Tuesday, December 4, 2012

trials in illustration

Here I am again without a complete version of the story I mentioned several weeks ago. You've already heard I didn't like the first picture mostly because I was having a lot of trouble balancing the shades of green. Another problem that didn't really occur to me until I was too far into the picture to change it turned out to be the little shed next to the house. I already knew the setting for the next illustration would require a larger building to be in view, or at least suggested in the background, and the original picture wouldn't allow more structures. What I'd envisioned as a grove of trees behind the path turned into an unanticipated barrier that spoiled the effect even more.

All this to say that in the time between this post about the story and the last nearly a month ago, is that I've drawn too many variants of the scene and have painted three. First I got rid of the big house in order to have a thatched cottage that would look more friendly - plus, I added a couple of sheep just to keep things a bit more lively (thanks, Linda). You can see from this drawing that the watercolor paper had already been seriously overworked so the painting that came from it was unsalvageable for that reason alone but, once again there was no barn and, worse still, the farmer looked sinister. Since that one got tossed before I finished coloring, it doesn't count as a painting I finished. Nevertheless I liked the idea of a town being hinted at in the background.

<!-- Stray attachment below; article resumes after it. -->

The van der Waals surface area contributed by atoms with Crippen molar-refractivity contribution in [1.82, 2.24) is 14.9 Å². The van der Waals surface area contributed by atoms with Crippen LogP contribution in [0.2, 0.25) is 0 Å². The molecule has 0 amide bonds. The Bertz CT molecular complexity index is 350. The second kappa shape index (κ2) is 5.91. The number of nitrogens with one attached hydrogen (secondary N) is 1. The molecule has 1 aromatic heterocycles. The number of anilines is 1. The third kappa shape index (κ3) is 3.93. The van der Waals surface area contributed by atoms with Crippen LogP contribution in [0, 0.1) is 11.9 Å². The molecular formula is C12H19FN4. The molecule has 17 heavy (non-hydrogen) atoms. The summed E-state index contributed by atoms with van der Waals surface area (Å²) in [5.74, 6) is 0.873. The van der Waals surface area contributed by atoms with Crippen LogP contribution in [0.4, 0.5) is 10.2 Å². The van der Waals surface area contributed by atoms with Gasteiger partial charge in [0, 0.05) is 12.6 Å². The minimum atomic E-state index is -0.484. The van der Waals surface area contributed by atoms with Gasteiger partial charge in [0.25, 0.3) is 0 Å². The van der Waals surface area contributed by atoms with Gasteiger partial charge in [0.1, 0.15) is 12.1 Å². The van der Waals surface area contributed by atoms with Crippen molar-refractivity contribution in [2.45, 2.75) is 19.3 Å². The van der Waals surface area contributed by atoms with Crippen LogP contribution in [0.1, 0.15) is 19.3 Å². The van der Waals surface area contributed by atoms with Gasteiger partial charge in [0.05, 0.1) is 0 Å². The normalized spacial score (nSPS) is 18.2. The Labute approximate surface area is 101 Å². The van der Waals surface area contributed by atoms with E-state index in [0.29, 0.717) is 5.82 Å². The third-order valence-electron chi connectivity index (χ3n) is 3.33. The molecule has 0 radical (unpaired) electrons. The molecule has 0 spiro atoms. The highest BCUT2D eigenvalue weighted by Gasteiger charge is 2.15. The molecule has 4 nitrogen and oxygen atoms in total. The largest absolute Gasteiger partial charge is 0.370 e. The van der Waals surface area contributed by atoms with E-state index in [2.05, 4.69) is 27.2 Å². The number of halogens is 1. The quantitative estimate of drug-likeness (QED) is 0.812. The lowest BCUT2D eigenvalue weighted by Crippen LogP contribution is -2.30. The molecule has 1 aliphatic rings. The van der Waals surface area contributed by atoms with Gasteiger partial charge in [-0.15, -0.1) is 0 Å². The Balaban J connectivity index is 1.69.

Then I returned to the large house plan and modified it with a sizeable barn visible behind the farmer, along with a tree that would help to harmonize the greens of the surroundings. The sheep would stay. I actually liked this version enough that I painted it more than once. I won't show you the first because.. er, have you ever looked at truly bilious greens? It practically dove into the garbage without my help.

Anyway, the third try looks okay (it will just have to do). The second painting was finished without problems and now I'm working on the last one. In a couple of days I'll post the whole story but in the meantime here's a preview:

One fine May morning a local hillside farmer had just finished putting up a sign that read 'Puppies For Sale', when who should he see pulling a wagon along the path but a small boy.  I'm sure you know signs like that do have a way of attracting children.

'How much are you going to sell the puppies for?', he asked.

The farmer replied, 'They're working dogs so I'll be asking $50.'

The little boy reached in his pocket and pulled out some change. "I have $2.37," he said. "Can I please look at them?"